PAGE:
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How we made Trouble at the Old Mill V. Part 2: Post-production and delivery

Following on from our first 'Making of' article, and with our spooky footage in the (trick or treat) bag, it was time to edit it into something that could, while not win any awards, at least have a polished, professional look and feel. Here's how Simon tackled the post-production and delivery side of the video, using trusty Apple and Adobe Creative Cloud solutions.

Shariff Ibrahim
 
Paranormal proxies

"The first thing I did with the footage once it was transferred to my Mac Pro was import it into Premiere Pro, creating proxies in the process," Simon said. "Proxies can be created automatically when footage is moved into the project panel using ingest settings. Having these smaller files makes editing run more smoothly and there’s a toggle button in the playback window that can switch back to the full footage if necessary.

"I like to keep everything very organised in the project panel, so I make folders for different scenes, lines, cutaways and such. This makes it much easier to know where to look for a certain shot later on. I created this video in three main chunks – intro, middle and outro – because the type of footage and processing required was pretty different for each one, so I created a Sequence for each and nested them all on another Sequence for the final edit."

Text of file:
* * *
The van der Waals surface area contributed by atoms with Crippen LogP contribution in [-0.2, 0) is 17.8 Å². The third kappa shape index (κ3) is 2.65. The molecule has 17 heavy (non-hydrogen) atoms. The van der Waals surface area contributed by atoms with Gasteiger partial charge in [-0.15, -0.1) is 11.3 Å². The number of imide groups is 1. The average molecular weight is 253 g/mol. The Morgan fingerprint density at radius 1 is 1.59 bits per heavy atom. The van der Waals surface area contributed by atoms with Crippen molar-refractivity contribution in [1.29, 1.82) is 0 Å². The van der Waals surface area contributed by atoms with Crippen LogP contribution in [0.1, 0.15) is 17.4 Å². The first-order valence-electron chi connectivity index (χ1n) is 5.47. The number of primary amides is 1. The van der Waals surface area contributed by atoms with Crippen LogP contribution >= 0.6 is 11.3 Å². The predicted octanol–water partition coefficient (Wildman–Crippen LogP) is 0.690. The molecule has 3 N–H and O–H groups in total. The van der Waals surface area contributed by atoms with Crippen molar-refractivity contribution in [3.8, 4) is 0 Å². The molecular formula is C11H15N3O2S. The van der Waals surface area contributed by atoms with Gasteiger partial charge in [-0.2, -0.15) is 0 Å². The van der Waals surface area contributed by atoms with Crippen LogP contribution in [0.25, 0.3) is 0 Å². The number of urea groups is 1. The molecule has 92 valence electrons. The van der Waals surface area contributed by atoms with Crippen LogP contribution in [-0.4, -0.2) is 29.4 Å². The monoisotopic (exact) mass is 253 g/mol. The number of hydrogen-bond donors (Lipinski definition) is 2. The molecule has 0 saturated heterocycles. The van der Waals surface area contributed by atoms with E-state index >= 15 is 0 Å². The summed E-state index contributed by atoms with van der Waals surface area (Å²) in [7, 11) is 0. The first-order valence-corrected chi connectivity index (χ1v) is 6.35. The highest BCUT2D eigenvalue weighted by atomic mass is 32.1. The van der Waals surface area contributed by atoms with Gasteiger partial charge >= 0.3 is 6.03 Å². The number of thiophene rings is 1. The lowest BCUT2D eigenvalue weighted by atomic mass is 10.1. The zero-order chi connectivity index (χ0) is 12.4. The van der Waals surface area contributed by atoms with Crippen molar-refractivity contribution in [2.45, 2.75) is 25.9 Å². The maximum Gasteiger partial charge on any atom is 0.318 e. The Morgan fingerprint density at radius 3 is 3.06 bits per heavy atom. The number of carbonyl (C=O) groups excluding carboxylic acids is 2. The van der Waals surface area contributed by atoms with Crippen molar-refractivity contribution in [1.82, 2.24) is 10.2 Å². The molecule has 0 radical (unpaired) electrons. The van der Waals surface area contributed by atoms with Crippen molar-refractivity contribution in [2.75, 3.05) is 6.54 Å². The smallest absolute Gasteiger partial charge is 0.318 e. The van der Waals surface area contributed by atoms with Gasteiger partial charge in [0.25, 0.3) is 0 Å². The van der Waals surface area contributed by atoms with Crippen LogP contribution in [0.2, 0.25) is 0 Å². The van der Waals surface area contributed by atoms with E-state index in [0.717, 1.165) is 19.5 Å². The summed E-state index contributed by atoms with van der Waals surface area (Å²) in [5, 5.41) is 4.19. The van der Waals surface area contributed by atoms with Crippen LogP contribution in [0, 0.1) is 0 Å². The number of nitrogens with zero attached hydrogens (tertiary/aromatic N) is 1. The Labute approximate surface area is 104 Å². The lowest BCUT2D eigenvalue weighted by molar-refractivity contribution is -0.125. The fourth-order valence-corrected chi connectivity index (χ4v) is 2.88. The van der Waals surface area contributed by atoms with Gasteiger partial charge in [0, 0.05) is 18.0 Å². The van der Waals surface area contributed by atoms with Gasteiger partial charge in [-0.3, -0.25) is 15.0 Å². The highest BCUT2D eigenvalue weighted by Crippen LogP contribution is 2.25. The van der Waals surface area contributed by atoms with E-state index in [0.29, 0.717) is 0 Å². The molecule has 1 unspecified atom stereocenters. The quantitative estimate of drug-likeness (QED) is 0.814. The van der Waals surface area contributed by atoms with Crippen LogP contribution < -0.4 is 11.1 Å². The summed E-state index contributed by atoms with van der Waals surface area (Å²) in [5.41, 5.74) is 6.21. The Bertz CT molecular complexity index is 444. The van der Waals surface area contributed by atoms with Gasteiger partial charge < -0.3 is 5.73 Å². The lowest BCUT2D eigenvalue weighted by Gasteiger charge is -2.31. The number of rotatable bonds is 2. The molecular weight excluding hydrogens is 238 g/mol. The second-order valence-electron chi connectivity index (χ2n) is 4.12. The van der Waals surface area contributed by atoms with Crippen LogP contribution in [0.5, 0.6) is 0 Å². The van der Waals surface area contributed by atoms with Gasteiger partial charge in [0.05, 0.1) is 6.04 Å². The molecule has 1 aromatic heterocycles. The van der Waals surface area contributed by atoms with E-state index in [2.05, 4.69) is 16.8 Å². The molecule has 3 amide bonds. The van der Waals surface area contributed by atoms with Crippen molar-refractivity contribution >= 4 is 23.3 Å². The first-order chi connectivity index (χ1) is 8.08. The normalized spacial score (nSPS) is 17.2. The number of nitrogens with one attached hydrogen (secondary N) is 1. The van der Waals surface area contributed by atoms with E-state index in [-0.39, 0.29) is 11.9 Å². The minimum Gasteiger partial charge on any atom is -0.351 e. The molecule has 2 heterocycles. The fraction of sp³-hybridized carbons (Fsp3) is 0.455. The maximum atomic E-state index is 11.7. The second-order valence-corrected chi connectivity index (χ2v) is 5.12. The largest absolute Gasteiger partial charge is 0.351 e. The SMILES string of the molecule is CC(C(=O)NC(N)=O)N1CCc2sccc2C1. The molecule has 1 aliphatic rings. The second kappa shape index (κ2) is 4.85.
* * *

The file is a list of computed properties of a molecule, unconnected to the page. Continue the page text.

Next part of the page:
Terrifying timeline

I roughly laid out my favourite takes of each line in the intro and started tweaking then into a more cohesive sequence using the timeline tools. Slip and Rolling Edit are particularly useful for saving time over manually dragging the ends of each clip each time.

"Once all three sequences were roughly edited, I started colour correcting and grading the shots using adjustment layers. Adjustment layers are great for adding an effect to several clips that need the same treatment without having to add the effect to each one individually. My go-to effect for colour is Lumetri Color – it has the basics for correcting tone and colour balance, plus creative tools for giving the footage a look to enhance the mood. I used a third party LUT simulating film stock as a starting point for the grading, then made finer adjustments with the colour wheels."

Eerie audio